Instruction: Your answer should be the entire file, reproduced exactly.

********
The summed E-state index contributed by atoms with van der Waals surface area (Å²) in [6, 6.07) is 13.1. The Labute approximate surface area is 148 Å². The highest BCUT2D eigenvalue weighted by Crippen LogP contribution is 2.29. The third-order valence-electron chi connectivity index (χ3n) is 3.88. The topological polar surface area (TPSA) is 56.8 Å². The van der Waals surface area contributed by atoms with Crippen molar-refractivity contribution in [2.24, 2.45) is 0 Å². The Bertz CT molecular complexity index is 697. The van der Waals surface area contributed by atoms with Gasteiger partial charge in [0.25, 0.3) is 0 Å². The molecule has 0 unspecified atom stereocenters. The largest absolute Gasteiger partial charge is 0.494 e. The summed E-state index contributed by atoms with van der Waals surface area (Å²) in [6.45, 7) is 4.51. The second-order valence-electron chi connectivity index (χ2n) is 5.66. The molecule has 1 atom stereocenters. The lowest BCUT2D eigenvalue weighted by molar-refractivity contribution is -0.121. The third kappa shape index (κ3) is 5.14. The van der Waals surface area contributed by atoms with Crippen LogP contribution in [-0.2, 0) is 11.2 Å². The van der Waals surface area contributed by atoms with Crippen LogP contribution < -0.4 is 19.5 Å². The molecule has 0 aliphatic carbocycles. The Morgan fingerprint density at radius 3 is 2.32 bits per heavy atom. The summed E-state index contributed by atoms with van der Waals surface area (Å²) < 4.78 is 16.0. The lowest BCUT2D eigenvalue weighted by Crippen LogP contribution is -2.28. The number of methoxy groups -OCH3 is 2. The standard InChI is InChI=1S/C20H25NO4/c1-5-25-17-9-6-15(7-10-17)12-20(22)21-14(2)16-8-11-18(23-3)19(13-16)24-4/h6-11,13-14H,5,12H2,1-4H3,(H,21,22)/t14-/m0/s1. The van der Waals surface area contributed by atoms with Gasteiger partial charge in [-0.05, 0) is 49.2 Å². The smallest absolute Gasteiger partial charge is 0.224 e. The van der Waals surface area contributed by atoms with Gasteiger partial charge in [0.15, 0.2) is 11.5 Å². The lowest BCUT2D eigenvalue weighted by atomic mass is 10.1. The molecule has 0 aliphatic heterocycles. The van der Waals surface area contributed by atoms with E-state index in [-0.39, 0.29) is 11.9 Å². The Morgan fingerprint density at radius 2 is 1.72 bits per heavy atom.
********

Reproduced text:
The summed E-state index contributed by atoms with van der Waals surface area (Å²) in [6, 6.07) is 13.1. The Labute approximate surface area is 148 Å². The highest BCUT2D eigenvalue weighted by Crippen LogP contribution is 2.29. The third-order valence-electron chi connectivity index (χ3n) is 3.88. The topological polar surface area (TPSA) is 56.8 Å². The van der Waals surface area contributed by atoms with Crippen molar-refractivity contribution in [2.24, 2.45) is 0 Å². The Bertz CT molecular complexity index is 697. The van der Waals surface area contributed by atoms with Gasteiger partial charge in [0.25, 0.3) is 0 Å². The molecule has 0 unspecified atom stereocenters. The largest absolute Gasteiger partial charge is 0.494 e. The summed E-state index contributed by atoms with van der Waals surface area (Å²) in [6.45, 7) is 4.51. The second-order valence-electron chi connectivity index (χ2n) is 5.66. The molecule has 1 atom stereocenters. The lowest BCUT2D eigenvalue weighted by molar-refractivity contribution is -0.121. The third kappa shape index (κ3) is 5.14. The van der Waals surface area contributed by atoms with Crippen LogP contribution in [-0.2, 0) is 11.2 Å². The van der Waals surface area contributed by atoms with Crippen LogP contribution < -0.4 is 19.5 Å². The molecule has 0 aliphatic carbocycles. The Morgan fingerprint density at radius 3 is 2.32 bits per heavy atom. The summed E-state index contributed by atoms with van der Waals surface area (Å²) < 4.78 is 16.0. The lowest BCUT2D eigenvalue weighted by Crippen LogP contribution is -2.28. The number of methoxy groups -OCH3 is 2. The standard InChI is InChI=1S/C20H25NO4/c1-5-25-17-9-6-15(7-10-17)12-20(22)21-14(2)16-8-11-18(23-3)19(13-16)24-4/h6-11,13-14H,5,12H2,1-4H3,(H,21,22)/t14-/m0/s1. The van der Waals surface area contributed by atoms with Gasteiger partial charge in [-0.05, 0) is 49.2 Å². The smallest absolute Gasteiger partial charge is 0.224 e. The van der Waals surface area contributed by atoms with Gasteiger partial charge in [0.15, 0.2) is 11.5 Å². The lowest BCUT2D eigenvalue weighted by atomic mass is 10.1. The molecule has 0 aliphatic heterocycles. The van der Waals surface area contributed by atoms with E-state index in [-0.39, 0.29) is 11.9 Å². The Morgan fingerprint density at radius 2 is 1.72 bits per heavy atom.